Covid update: Latest study looks at how COVID-19 is spread through aerosol transmission

Fitness & Health:

Experts state that studies should be focused on clarifying the mechanism of viral aerosol generation and survival, and fully understanding the transmission mechanism of infectious diseases, so as to formulate prevention and control strategies for the COVID-19 pandemic and other newly emerging pathogens. A latest study investigated this matter further.

Many respiratory viruses can spread via contact and droplet transmission but increasing epidemiological data have shown that viral aerosol is an essential transmission route of COVID-19 and influenza virus due to its ability to spread rapidly and high infectiousness.

Aerosols have the characteristics of small particle size, long-time suspension and long-distance transmission, and easy access to the deep respiratory tract, leading to a high infection risk and posing a great threat to public health. 

The question remains, does COVID-19 spread between direct infection from person to person or indirect infection through the accumulation of infectious aerosol particles indoors?


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The paper which was written at the suggestion of the interdisciplinary Commission for Pandemic Research of the Deutsche Forschungsgemeinschaft (DFG, German Research Foundation) aimed to find the best method to guard against infection.

The researchers involved combined findings from different academic fields so as to compile differentiated yet concrete, situation-based knowledge, since at the present time only about 70 percent of the population is sufficiently informed about infectious aerosols – and those who are less well informed do less to guard against infection.

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The measures recommended in the paper also consider the relevant recommendations issued by the Robert Koch Institute (RKI), the Center for Disease Control and Prevention (CDC) and the World Health Organisation (WHO).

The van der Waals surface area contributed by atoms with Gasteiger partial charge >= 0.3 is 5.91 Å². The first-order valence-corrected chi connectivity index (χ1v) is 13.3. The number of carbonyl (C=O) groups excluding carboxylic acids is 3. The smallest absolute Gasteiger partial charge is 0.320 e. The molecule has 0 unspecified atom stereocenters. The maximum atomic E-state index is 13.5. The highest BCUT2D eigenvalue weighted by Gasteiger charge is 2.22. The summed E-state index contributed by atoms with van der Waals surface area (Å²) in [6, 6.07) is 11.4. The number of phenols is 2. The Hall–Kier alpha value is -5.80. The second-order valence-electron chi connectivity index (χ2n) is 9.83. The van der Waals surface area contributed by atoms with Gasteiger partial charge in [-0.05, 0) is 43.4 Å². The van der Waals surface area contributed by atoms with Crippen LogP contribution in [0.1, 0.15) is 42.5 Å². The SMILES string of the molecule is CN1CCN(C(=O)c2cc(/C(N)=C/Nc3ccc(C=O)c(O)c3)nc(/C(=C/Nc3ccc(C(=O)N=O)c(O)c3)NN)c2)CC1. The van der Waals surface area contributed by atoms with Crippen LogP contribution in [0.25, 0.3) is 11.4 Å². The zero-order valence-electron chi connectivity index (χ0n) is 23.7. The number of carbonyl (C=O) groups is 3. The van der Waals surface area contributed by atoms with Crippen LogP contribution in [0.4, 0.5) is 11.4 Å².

The study noted: “Both direct and indirect infections can occur inside closed rooms.

“This is why comprehensive precautions are required to guard against infection indoors.

“Outside closed rooms – i.e., in the open air – virtually the only possibility of becoming infected is by direct means: indirect infection is highly unlikely due to the extensive dilution of the viral load and its rapid removal by air currents.”

The study found that these and other factors are involved in the transmission of SARS-CoV-2 inside and outside closed rooms; the researchers also offer concrete advice – relating to protective measures – such as window ventilation, permanently installed ventilation systems, and mobile air purifiers as well as the wearing of particle-filtering masks.

Scientists had earlier warned about airborne transmission by aerosols.

In April last year a scientific panel sent a letter to the White House saying that “studies are consistent with aerosolisation from normal breathing”.

In July, two scientists published a commentary in Clinical Infectious Diseases said it was time “to recognise the potential for airborne spread”.

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They continued: “There is significant potential for inhalation exposure to viruses in microscopic respiratory droplets (microdroplets) at short to medium distances (up to several meters, or room scale) and we are advocating for the use of preventive measures.”

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